Spring Equinox 2016 gusted in near 12:30 a.m. EST with preparations readied for a citywide snow storm that arrived only as brief periods of spritzing sleet. The predominant weather pattern has remained bluebird skies, sun bright, almost white, the atmosphere blowing on strong sustained winds.

Some outings may be more of a hike than a run. Sometimes both are combined for various effects. Spring time gives the city good air before the pollen count commences, great times to be out of doors.

Full sun bathed one such exertion combo around the leafy stretches of NYC’s parks. Marshy areas call for lighter stepping. I attempt to not even leave footprints. A drier winter has left marsh in place under a dry intact leaf carpet in most areas. One spot of perhaps an acre did stand out as wet as expected. Brush nested in oak leaves, which received sun later in the afternoon. Within that section there rested a spot near a tannic puddle bottomed in saturated oak leaves. Nearby stood distinctive green candle flame spires rooted in a patterned purple almost ceramic in appearance; there the new green shoots of the soon to be enormous Skunk Cabbage, Symplocarpus foetidus.

Sighted often on spring hikes, near the water waded in search of trout, some enormous verdant “verde” ears may be seen by early April. Fly fishers may take note stoneflies and bees are attracted to the plant, inedible and indelicate of odor to most humans. The health and vigor and native green this species gives to one’s eyes a fresh bloom to the picture; a kind of green quotation to the predominant three brown, white, and blue.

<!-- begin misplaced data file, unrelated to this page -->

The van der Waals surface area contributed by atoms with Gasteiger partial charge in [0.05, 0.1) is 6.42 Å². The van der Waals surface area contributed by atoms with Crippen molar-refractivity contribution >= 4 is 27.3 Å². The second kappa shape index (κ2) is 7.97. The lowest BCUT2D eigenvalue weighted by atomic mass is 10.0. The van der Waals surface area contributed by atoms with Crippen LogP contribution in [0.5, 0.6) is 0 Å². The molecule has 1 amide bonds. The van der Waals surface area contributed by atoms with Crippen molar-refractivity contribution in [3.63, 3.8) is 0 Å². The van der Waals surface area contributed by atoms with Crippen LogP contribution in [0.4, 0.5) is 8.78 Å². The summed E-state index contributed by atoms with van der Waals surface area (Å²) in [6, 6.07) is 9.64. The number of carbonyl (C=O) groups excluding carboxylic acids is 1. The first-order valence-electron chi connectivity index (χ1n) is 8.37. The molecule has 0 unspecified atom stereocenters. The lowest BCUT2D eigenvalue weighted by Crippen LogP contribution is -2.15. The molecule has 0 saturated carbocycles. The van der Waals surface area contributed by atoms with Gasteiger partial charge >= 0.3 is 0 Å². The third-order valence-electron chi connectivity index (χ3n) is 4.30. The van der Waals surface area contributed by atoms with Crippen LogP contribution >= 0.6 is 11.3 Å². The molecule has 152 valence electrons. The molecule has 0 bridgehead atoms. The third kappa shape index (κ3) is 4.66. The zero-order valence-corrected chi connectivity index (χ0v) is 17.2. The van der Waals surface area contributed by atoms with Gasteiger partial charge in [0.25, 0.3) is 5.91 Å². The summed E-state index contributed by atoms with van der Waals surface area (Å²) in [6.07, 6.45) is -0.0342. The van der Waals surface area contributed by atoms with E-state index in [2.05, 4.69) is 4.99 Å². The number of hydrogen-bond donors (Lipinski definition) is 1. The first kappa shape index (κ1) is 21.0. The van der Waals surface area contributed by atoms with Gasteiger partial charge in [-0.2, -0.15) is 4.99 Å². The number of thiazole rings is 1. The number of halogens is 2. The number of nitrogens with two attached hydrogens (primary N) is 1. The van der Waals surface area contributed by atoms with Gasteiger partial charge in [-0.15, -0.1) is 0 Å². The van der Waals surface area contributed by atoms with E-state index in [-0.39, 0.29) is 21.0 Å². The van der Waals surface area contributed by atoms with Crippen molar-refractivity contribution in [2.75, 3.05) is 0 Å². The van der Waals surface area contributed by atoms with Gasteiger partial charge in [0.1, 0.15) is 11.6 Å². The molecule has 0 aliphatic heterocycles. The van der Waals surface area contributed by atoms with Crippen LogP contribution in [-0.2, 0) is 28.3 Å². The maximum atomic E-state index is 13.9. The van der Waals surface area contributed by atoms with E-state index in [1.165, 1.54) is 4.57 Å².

Skunk Cabbage could just as easily be called Woodpecker Cabbage, or Trout Cabbage, given its time of emergence and the other active living species gathered and about around the days surrounding the Spring Equinox.

“Phenology.”

Symplocarpus
may be NYC’s first native thumb up for another growing season, perhaps like a first tuba in spring’s unfolding symphony of green. Skunk Cabbage takes its place with all the other wildflowers of the West Village, and beyond.

Happy 6th Anniversary, Wildflowers of the West Village. Spring, 2016.

Six Spires Green Beside the Path: Symplocarpus (NYC, 03 2016)

Six Spires Green Beside the Path: Symplocarpus
(NYC, 03 2016)

– rPs 03 21 2016